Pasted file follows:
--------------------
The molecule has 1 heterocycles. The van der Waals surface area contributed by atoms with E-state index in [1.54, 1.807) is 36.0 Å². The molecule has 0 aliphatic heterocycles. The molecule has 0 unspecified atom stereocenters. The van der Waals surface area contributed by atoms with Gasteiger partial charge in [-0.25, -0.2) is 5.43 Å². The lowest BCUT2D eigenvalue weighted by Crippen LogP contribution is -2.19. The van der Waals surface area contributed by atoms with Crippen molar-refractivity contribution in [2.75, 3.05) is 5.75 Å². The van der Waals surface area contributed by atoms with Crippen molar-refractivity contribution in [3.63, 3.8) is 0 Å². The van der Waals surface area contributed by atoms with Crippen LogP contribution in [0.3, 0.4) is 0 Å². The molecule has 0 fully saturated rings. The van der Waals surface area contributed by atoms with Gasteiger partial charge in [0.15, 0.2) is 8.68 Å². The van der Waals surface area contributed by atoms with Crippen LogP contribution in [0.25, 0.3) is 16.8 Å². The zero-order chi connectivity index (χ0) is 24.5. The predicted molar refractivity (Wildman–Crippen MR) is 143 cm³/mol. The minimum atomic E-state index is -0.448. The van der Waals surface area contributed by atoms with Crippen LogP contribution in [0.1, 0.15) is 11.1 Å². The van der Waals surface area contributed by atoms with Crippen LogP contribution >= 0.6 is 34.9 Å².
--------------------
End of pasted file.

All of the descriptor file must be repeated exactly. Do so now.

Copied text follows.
The molecule has 1 heterocycles. The van der Waals surface area contributed by atoms with E-state index in [1.54, 1.807) is 36.0 Å². The molecule has 0 aliphatic heterocycles. The molecule has 0 unspecified atom stereocenters. The van der Waals surface area contributed by atoms with Gasteiger partial charge in [-0.25, -0.2) is 5.43 Å². The lowest BCUT2D eigenvalue weighted by Crippen LogP contribution is -2.19. The van der Waals surface area contributed by atoms with Crippen molar-refractivity contribution in [2.75, 3.05) is 5.75 Å². The van der Waals surface area contributed by atoms with Crippen molar-refractivity contribution in [3.63, 3.8) is 0 Å². The van der Waals surface area contributed by atoms with Crippen LogP contribution in [0.3, 0.4) is 0 Å². The molecule has 0 fully saturated rings. The van der Waals surface area contributed by atoms with Gasteiger partial charge in [0.15, 0.2) is 8.68 Å². The van der Waals surface area contributed by atoms with Crippen LogP contribution in [0.25, 0.3) is 16.8 Å². The zero-order chi connectivity index (χ0) is 24.5. The predicted molar refractivity (Wildman–Crippen MR) is 143 cm³/mol. The minimum atomic E-state index is -0.448. The van der Waals surface area contributed by atoms with Crippen LogP contribution in [0.1, 0.15) is 11.1 Å². The van der Waals surface area contributed by atoms with Crippen LogP contribution >= 0.6 is 34.9 Å².